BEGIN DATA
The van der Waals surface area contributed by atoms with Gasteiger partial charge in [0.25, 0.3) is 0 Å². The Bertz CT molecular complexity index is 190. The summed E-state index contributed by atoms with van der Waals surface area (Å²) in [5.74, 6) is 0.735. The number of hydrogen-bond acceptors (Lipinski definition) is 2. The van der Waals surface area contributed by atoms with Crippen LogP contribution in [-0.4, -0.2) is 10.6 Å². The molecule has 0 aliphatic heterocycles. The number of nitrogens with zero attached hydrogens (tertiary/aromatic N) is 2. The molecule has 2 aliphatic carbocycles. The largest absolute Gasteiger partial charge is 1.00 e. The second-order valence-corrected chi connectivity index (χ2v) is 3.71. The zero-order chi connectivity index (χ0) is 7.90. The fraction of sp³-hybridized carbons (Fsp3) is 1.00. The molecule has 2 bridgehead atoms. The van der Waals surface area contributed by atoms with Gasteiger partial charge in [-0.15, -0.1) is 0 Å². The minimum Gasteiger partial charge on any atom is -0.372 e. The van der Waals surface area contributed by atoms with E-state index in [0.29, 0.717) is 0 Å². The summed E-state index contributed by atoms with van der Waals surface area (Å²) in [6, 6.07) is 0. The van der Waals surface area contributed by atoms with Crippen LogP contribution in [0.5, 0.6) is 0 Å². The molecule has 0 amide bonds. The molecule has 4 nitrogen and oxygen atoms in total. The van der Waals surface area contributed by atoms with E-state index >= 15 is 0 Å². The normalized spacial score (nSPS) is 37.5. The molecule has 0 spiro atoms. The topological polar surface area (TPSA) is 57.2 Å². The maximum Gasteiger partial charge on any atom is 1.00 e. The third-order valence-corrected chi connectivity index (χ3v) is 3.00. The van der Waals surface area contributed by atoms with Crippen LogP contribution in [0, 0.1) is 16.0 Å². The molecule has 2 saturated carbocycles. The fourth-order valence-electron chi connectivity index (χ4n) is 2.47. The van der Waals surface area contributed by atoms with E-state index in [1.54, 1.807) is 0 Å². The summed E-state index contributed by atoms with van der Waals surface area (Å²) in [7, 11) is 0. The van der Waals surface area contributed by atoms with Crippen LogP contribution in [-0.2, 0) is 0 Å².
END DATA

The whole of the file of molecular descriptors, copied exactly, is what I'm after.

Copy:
The van der Waals surface area contributed by atoms with Gasteiger partial charge in [0.25, 0.3) is 0 Å². The Bertz CT molecular complexity index is 190. The summed E-state index contributed by atoms with van der Waals surface area (Å²) in [5.74, 6) is 0.735. The number of hydrogen-bond acceptors (Lipinski definition) is 2. The van der Waals surface area contributed by atoms with Crippen LogP contribution in [-0.4, -0.2) is 10.6 Å². The molecule has 0 aliphatic heterocycles. The number of nitrogens with zero attached hydrogens (tertiary/aromatic N) is 2. The molecule has 2 aliphatic carbocycles. The largest absolute Gasteiger partial charge is 1.00 e. The second-order valence-corrected chi connectivity index (χ2v) is 3.71. The zero-order chi connectivity index (χ0) is 7.90. The fraction of sp³-hybridized carbons (Fsp3) is 1.00. The molecule has 2 bridgehead atoms. The van der Waals surface area contributed by atoms with Gasteiger partial charge in [-0.15, -0.1) is 0 Å². The minimum Gasteiger partial charge on any atom is -0.372 e. The van der Waals surface area contributed by atoms with E-state index in [0.29, 0.717) is 0 Å². The summed E-state index contributed by atoms with van der Waals surface area (Å²) in [6, 6.07) is 0. The van der Waals surface area contributed by atoms with Crippen LogP contribution in [0.5, 0.6) is 0 Å². The molecule has 0 amide bonds. The molecule has 4 nitrogen and oxygen atoms in total. The van der Waals surface area contributed by atoms with E-state index >= 15 is 0 Å². The normalized spacial score (nSPS) is 37.5. The molecule has 0 spiro atoms. The topological polar surface area (TPSA) is 57.2 Å². The maximum Gasteiger partial charge on any atom is 1.00 e. The third-order valence-corrected chi connectivity index (χ3v) is 3.00. The van der Waals surface area contributed by atoms with Crippen LogP contribution in [0, 0.1) is 16.0 Å². The molecule has 2 saturated carbocycles. The fourth-order valence-electron chi connectivity index (χ4n) is 2.47. The van der Waals surface area contributed by atoms with E-state index in [1.54, 1.807) is 0 Å². The summed E-state index contributed by atoms with van der Waals surface area (Å²) in [7, 11) is 0. The van der Waals surface area contributed by atoms with Crippen LogP contribution in [-0.2, 0) is 0 Å².